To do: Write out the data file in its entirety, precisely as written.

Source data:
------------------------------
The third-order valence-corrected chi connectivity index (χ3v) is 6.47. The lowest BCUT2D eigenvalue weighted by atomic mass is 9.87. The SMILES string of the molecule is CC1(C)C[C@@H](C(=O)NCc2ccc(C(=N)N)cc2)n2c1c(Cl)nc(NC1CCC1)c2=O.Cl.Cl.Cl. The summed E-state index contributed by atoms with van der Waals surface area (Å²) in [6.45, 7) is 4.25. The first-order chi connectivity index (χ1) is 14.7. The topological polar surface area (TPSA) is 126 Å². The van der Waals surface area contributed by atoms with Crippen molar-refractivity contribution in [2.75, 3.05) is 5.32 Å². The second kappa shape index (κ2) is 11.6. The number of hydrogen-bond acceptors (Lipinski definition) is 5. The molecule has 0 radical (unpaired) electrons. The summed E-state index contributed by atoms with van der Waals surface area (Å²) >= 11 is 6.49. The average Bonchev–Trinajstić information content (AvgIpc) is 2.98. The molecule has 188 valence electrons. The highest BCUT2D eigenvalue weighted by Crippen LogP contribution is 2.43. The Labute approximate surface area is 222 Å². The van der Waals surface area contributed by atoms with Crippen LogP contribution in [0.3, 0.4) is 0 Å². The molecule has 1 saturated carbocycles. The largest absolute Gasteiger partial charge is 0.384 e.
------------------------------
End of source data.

The third-order valence-corrected chi connectivity index (χ3v) is 6.47. The lowest BCUT2D eigenvalue weighted by atomic mass is 9.87. The SMILES string of the molecule is CC1(C)C[C@@H](C(=O)NCc2ccc(C(=N)N)cc2)n2c1c(Cl)nc(NC1CCC1)c2=O.Cl.Cl.Cl. The summed E-state index contributed by atoms with van der Waals surface area (Å²) in [6.45, 7) is 4.25. The first-order chi connectivity index (χ1) is 14.7. The topological polar surface area (TPSA) is 126 Å². The van der Waals surface area contributed by atoms with Crippen molar-refractivity contribution in [2.75, 3.05) is 5.32 Å². The second kappa shape index (κ2) is 11.6. The number of hydrogen-bond acceptors (Lipinski definition) is 5. The molecule has 0 radical (unpaired) electrons. The summed E-state index contributed by atoms with van der Waals surface area (Å²) >= 11 is 6.49. The average Bonchev–Trinajstić information content (AvgIpc) is 2.98. The molecule has 188 valence electrons. The highest BCUT2D eigenvalue weighted by Crippen LogP contribution is 2.43. The Labute approximate surface area is 222 Å². The van der Waals surface area contributed by atoms with Crippen LogP contribution in [0.3, 0.4) is 0 Å². The molecule has 1 saturated carbocycles. The largest absolute Gasteiger partial charge is 0.384 e.